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Political and Cultural Identity in Postwar Japan   Tags: primary source world  

Last Updated: May 27, 2015 URL: Print Guide RSS UpdatesEmail Alerts

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Study ideals of peace in Japan's Constitution.

Learn about the relationship between the U.S. and Japan through photographs of Okinawans protesting U.S. bases.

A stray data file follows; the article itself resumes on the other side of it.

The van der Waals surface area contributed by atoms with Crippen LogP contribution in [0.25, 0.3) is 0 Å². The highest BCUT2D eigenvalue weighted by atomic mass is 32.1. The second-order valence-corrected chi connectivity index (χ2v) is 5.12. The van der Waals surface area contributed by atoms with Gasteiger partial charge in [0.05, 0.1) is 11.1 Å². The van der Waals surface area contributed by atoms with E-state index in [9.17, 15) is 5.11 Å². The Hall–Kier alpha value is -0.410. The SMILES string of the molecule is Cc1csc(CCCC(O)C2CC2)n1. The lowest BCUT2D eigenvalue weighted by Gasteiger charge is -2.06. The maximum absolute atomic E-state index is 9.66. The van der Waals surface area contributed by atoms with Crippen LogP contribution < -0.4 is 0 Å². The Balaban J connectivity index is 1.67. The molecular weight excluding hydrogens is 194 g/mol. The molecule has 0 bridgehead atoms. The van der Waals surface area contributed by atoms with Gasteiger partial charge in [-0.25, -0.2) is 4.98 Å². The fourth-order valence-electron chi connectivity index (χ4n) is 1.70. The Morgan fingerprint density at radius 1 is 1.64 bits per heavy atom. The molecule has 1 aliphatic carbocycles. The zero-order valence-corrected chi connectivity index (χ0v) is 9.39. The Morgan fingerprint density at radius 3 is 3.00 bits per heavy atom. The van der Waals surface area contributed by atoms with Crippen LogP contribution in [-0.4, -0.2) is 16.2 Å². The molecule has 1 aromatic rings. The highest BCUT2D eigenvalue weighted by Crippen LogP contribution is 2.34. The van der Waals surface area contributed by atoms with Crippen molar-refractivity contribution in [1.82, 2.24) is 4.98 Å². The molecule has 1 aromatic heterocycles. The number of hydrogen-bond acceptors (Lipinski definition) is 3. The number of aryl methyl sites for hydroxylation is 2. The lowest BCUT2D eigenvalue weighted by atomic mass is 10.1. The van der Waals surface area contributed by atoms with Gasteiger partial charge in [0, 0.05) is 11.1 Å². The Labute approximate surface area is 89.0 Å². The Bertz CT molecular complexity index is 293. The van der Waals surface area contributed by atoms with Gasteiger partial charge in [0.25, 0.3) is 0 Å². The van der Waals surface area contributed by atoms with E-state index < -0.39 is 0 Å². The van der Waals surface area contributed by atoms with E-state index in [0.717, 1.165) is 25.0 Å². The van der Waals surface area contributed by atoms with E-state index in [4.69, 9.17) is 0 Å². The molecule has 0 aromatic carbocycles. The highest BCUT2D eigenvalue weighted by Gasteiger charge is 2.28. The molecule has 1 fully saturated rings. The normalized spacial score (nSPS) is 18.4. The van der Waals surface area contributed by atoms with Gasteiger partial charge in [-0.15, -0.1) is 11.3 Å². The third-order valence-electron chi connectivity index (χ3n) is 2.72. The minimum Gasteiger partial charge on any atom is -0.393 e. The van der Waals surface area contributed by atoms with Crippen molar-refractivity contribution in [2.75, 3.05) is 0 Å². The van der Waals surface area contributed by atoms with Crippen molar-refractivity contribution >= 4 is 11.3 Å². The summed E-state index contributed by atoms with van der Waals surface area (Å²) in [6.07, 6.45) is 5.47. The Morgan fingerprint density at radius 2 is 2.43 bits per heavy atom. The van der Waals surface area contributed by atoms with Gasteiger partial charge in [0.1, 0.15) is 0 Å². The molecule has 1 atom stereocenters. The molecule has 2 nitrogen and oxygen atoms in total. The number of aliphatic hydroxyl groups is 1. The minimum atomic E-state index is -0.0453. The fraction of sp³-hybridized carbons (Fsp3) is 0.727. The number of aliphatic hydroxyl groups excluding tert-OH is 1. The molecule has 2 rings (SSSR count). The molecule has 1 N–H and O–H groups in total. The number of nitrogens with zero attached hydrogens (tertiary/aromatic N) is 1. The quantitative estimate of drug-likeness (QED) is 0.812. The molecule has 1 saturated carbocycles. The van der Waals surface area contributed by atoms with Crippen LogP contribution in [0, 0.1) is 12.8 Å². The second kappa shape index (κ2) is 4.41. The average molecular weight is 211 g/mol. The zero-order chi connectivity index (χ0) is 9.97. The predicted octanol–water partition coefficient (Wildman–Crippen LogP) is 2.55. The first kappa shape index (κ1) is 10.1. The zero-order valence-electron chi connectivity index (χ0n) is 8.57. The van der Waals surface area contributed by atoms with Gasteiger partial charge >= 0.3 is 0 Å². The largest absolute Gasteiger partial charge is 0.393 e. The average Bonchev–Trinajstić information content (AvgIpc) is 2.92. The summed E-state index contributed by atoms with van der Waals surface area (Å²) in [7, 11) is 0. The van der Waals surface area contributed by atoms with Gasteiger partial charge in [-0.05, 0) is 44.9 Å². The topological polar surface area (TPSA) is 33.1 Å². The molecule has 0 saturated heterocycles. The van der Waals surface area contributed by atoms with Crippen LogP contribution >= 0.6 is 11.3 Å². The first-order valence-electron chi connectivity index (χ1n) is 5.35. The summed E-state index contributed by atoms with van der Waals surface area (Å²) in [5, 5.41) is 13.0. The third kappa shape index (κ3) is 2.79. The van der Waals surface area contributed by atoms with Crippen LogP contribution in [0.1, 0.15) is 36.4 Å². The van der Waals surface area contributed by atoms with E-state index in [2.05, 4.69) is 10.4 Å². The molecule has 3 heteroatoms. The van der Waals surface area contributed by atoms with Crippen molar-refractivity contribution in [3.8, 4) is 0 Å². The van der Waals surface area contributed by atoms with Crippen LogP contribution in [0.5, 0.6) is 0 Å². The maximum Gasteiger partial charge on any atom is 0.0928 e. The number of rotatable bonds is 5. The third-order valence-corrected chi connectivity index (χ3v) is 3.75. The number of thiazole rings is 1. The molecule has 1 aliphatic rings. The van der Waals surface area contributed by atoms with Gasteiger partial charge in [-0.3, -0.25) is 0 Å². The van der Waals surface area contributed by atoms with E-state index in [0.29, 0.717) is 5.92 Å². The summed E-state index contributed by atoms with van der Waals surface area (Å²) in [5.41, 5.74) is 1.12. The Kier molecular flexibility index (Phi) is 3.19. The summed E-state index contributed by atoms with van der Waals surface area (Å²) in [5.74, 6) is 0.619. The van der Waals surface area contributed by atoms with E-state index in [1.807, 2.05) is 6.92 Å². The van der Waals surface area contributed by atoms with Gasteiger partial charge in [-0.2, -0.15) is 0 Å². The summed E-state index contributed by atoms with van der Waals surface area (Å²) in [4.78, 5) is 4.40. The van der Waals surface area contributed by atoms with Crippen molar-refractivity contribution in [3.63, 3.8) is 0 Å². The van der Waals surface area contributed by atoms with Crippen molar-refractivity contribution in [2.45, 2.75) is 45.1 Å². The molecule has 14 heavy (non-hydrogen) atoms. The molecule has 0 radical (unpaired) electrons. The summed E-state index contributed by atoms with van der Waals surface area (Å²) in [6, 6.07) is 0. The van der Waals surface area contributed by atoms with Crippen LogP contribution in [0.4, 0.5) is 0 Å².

Much of the focus on modern Japan in U.S. curriculum is on Japan's role in World War II and/or on its status as an economic superpower by the 1980s. The steps along Japan's path from a defeated aggressor nation to a peace-oriented, prosperous power are less-noted, but essential for explaining Japan's transformation and the U.S.'s role in that process. One primary source activity in this cluster focuses on Japan's postwar identity as a "peace state," and how that identity was a product of Article 9 of the new Constitution created by Americans under General MacArthur. Japan's pacifism was undergirded by a strong U.S. military presence in Okinawa, a presence now increasingly challenged by Okinawans and other Japanese. The second activity uses photographs to explore the April 2010 Okinawan protests against the U.S. base at Futenma.

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